“It’s hard to even think about it today,” says Andy Karl, the star of Broadway’s musical version of Groundhog Day, of the full tear of his ACL that he suffered during the second act of a preview performance on April 14, just 72 hours before opening night. As we sit down at New York’s Empire Hotel to record an episode of The Hollywood Reporter‘s ‘Awards Chatter’ podcast, the 43-year-old continues, “I had never felt any loss like that in my life. I had three days before we were opening, I had just won the Olivier [in recognition of his work during the show’s triumphant run at London’s Old Vic before it headed stateside], I heard about good reviews, people were slamming us with such love for the show, my producers were happy, everybody was happy — and just before the show ends, I go down so hard and I realize I’ve lost everything. All gone.” At this point, Karl — who I’ve described as Broadway’s Cary Grant, only buffer and with a great singing voice — chokes up. “That’s what I was hurt about most,” he explains. “The pain really didn’t affect me.”
The curtain came down and, Karl recalls, “I just laid on the floor, sobbing in front of the crew and the cast and the production team, because I had lost it all, right at the pinnacle, with a show that was gonna do better than anything I had been involved with before.” But, says the man whose Broadway breakthrough was 2014’s musical version of Rocky, just 15 minutes later he resolved not to stay down, but to get back up and fight. “I told the EMT guys, ‘Here, I’ll sign that, go away, I don’t want you guys. I’m gonna limp out on stage and I’m gonna do this last number for this audience.’ And I sang the song with a cane in one hand.” Thanks to a knee brace and an indomitable spirit, Karl missed only six performances over the next two weeks and is now is back to performing in all eight a week. On Tuesday landed an astounding third Tony nomination in four years, for best actor in a musical. It could bring him his first win.
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Karl was born and raised working-class near Baltimore. In high school, he gave up athletics in order to pursue the arts, and wound up working in local summer and dinner theater before graduating. He continued to act at Towson University, where an impressed instructor encouraged him to pursue a professional career. Consequently, in 1994, he relocated to the Big Apple and got to work — in additional dinner theater (which helped him get his Equity card), in national tours of shows like Cats (which helped him to get an agent) and in Off Broadway shows (most notably Stephen Sondheim‘s Saturday Night) before landing his first job on Broadway itself, in 2000, as a replacement in Saturday Night Fever. (Six months after joining that production, he married one of his costars, the actress Orfeh.)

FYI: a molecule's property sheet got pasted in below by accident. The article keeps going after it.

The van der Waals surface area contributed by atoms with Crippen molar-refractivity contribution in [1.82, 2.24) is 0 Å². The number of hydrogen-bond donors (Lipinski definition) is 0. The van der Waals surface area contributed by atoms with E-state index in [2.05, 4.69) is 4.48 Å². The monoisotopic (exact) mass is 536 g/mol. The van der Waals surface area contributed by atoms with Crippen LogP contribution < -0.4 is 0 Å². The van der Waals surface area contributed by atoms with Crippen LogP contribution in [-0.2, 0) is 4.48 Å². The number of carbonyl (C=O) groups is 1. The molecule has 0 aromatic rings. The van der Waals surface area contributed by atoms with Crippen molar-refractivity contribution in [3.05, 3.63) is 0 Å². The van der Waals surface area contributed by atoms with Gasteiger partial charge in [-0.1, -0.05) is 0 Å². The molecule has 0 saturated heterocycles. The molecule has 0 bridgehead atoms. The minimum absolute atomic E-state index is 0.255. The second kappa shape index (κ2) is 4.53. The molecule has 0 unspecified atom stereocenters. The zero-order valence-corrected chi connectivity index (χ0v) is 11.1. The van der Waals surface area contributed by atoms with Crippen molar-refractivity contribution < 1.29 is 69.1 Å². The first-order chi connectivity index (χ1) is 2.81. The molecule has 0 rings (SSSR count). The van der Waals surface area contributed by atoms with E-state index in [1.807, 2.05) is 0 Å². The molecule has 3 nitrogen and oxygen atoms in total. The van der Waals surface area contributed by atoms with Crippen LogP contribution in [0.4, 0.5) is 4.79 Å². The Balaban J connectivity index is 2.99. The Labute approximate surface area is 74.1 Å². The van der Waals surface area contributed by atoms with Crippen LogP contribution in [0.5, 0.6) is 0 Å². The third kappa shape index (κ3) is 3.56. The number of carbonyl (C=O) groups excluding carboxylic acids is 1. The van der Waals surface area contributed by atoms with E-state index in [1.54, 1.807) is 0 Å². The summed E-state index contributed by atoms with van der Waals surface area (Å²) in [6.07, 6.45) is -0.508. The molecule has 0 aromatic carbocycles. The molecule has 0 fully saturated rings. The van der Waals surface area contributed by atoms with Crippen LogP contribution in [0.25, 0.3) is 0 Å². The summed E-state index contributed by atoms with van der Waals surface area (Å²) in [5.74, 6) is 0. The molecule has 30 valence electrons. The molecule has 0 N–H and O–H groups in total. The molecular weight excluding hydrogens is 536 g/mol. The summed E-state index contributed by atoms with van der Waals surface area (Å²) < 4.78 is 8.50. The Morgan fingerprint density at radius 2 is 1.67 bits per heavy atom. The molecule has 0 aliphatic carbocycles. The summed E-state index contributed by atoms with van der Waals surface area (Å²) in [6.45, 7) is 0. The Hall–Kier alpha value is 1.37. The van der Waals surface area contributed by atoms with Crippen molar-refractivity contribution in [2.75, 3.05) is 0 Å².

Over the next few years, Karl continued to make a name for himself Off Broadway (Altar Boys was a triumph) and on. He played a prominent supporting part in 2007’s Legally Blonde — namely, a UPS deliveryman who attracted a character played by Orfeh, and legions of theatergoers, with the line “I’ve got a package” — which caught the eye of director Joe Mantello, who hired him to play a key supporting role in 2009’s 9 to 5 and, in 2010, as a replacement in the smash-hit Wicked. Karl, who was hired a year later as a replacement in Jersey Boys, another phenomenon, reflects, “Replacing was actually a great experience for me,” noting major differences between his experiences with Wicked (“I never felt like it was mine”) and Jersey Boys (“I was able to be free with the character”).
Karl stepped away from Jersey Boys for several months in 2012 and 2013 upon being recruited by director Scott Ellis to play a part in The Mystery of Edwin Drood, which led to Karl’s first awards recognition: a Drama Desk Award nom for best featured actor in a musical. It presaged the far greater acclaim he would receive for his next show, a 2014 musical adaptation of the 1976 boxing film Rocky, which he spent years fighting to get in the first place. Once ensconced in that role atop a $16.5 million production, he experienced considerable wear and tear, not least from 25 minutes of choreographed but bruising boxing each performance, but he regarded it as a potentially career-changing project — “I found a fire in me,” he says. And his tremendous reviews and first Tony nom, for best actor in a musical, suggested it might be. The show lasted only six months, though — men who like Rocky were reluctant to see a musical and women who like musicals were reluctant to see a show about boxing — leaving Karl disheartened. “I did everything that I could to make that successful,” he says.
Just six months later, though, Karl was back beating the boards again. In a revival of the 1978 musical On the Twentieth Century that got better reviews than anything he’s ever been a part of, playing the part of a buffoonish movie star (originated by Kevin Kline en route to a Tony) opposite Kristin Chenoweth. When director Matthew Warchus attended the show and saw Karl’s deftness at physical comedy and his ability to navigate a character who audiences shouldn’t like but still do, he knew he had found his star for Groundhog Day. “Groundhog Day is just as physical as Rocky was,” reveals Karl, who is offstage for only three minutes of the entire show. Never was this clearer than on April 14, when, as part of a choreographed stunt, he jumped over another actor and landed badly. “I went down hard,” he emphasizes. After that night’s bows, he and Orfeh rushed to the hospital, where they learned the extent of his injury. He was despondent, but she made it clear to him that, after all of his hard work, he was not going to miss his opening night. As he puts it, “It became a decision of, ‘This is either gonna define you or this is gonna crush you,’ and I chose for it to define me in that way where, I’m gonna get up.”Source: awards holly